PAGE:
Amnesty International has accused Hungary of breaking multiple international and European human rights laws in its handling of the refugee crisis. As Henry Ridgwell reports, thousands of migrants and refugees continue to travel through the Balkans to Hungary every day.

Video Hungary Criticized for Handling of Refugees

Amnesty International has accused Hungary of breaking multiple international and European human rights laws in its handling of the refugee crisis. As Henry Ridgwell reports, thousands of migrants and refugees continue to travel through the Balkans to Hungary every day.

Video Iraqi-Kurdish Teachers Vow to Continue Protest

Sixteen people were injured when police used tear gas and rubber bullets to disperse teachers and other public employees who took to the streets in Iraq’s Kurdish north, demanding their salaries from the Kurdish Regional Government (KRG). VOA’s Dilshad Anwar, in Sulaimaniya, caught up with protesting teachers who say they have not been paid for three months. Parke Brewer narrates his report.

Video Syrian Village Community Faces Double Displacement in Lebanon

Driven by war from their village in southwestern Syria, a group of families found shelter in Lebanon, resettling en masse in a half-built university to form one of the biggest settlements of its kind in Lebanon. Three years later, however, they now face being kicked out and dispersed in a country where finding shelter as a refugee can be especially tough. John Owens has more for VOA from the city of Saida, also known as Sidon.

Video Bat Colony: Unusual Tourist Attraction in Texas

The action hero Batman might be everyone’s favorite but real bats hardly get that kind of adoration. Put more than a million of these creatures of the night together and it only evokes images of horror. Sarah Zaman visited the largest urban bat colony in North America to see just how well bat and human get along with each other.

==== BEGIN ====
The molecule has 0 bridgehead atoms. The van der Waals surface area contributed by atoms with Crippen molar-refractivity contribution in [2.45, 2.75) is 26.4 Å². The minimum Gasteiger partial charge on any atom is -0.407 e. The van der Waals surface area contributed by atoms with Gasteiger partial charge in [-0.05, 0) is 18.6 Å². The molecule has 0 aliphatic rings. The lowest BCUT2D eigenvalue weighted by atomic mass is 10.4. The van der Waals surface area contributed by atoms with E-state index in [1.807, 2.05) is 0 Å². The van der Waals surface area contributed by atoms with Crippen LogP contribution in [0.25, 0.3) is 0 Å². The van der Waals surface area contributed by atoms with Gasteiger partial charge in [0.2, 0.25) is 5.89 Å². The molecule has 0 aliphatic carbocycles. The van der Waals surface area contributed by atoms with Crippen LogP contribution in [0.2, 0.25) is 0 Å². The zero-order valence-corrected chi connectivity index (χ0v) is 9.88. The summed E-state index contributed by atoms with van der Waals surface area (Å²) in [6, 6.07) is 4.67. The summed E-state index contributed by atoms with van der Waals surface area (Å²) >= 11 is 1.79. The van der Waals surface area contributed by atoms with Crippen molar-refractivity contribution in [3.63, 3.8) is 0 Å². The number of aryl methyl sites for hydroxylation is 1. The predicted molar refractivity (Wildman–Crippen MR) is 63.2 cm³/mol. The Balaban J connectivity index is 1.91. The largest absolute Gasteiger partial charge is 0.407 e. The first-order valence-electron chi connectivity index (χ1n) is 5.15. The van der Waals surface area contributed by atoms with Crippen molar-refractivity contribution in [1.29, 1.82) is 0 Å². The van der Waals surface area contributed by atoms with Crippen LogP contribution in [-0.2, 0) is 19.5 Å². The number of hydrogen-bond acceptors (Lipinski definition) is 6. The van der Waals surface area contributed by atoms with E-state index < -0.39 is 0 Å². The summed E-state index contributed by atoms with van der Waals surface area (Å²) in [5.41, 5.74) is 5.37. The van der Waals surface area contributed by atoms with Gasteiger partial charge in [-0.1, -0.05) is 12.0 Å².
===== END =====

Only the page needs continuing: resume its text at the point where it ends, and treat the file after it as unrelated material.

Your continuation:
Video Device Shows Promise of Stopping Motion Sickness

It’s a sickening feeling — the dizziness, nausea and vomiting that comes with motion sickness. But a device now being developed could stop motion sickness by suppressing certain signals in the brain. VOA’s Deborah Block reports.

Video Making a Mint

While apples, corn, and cranberries top the list of fall produce in the US, it’s also the time to harvest gum, candy, and toothpaste—or at least the oil that makes them minty fresh. Erika Celeste reports from South Bend, Indiana on the mint harvest.

Video Activists Decry Lagos Slum Demolition

Acting on a court order, authorities in Nigeria demolished a slum last month in the commercial capital, Lagos. But human rights activists say the order was illegal, and the community was razed to make way for a government housing project. Chris Stein has more from Lagos.

Video TPP Agreed, But Faces Stiff Opposition

President Barack Obama promoted the Trans-Pacific Partnership on Tuesday, one day after 12 Pacific Rim nations reached the free trade deal in Atlanta. The controversial pact that would involve about 40 percent of global trade still needs approval by lawmakers in respective countries. Zlatica Hoke reports Obama is facing strong opposition to the deal, including from members of his own party.

Video Ukranian Artist Portrays Putin in an Unusual Way

As Russian President Vladimir Putin was addressing the United Nations in New York last month, he was also being featured in an art exhibition in Washington. It’s not a flattering exhibit. It’s done by a Ukrainian artist in a unique medium. And its creator says it’s not only a work of art - it’s a political statement. VOA’s Tetiana Kharchenko has more.

Video Nano-tech Filter Cleans Dirty Water

Access to clean water is a problem for hundreds of millions of people around the world. Now, a scientist and chemical engineer in Tanzania (in East Africa) is working to change that by creating an innovative water filter that makes dirty water safe. VOA’s Deborah Block has the story.

Video Demand Rising for Organic Produce in Cambodia

In Cambodia, where rice has long been the main cash crop, farmers are being encouraged to turn to vegetables to satisfy the growing demand for locally produced organic farm products. Daniel de Carteret has more from Phnom Penh.

Video Botanists Grow Furniture, with Pruning Shears

For something a bit out of the ordinary to furnish your home, why not consider wooden chairs, crafted by nature, with a little help from some British botanists with an eye for design. VOA’s Jessica Berman reports.

VOA Blogs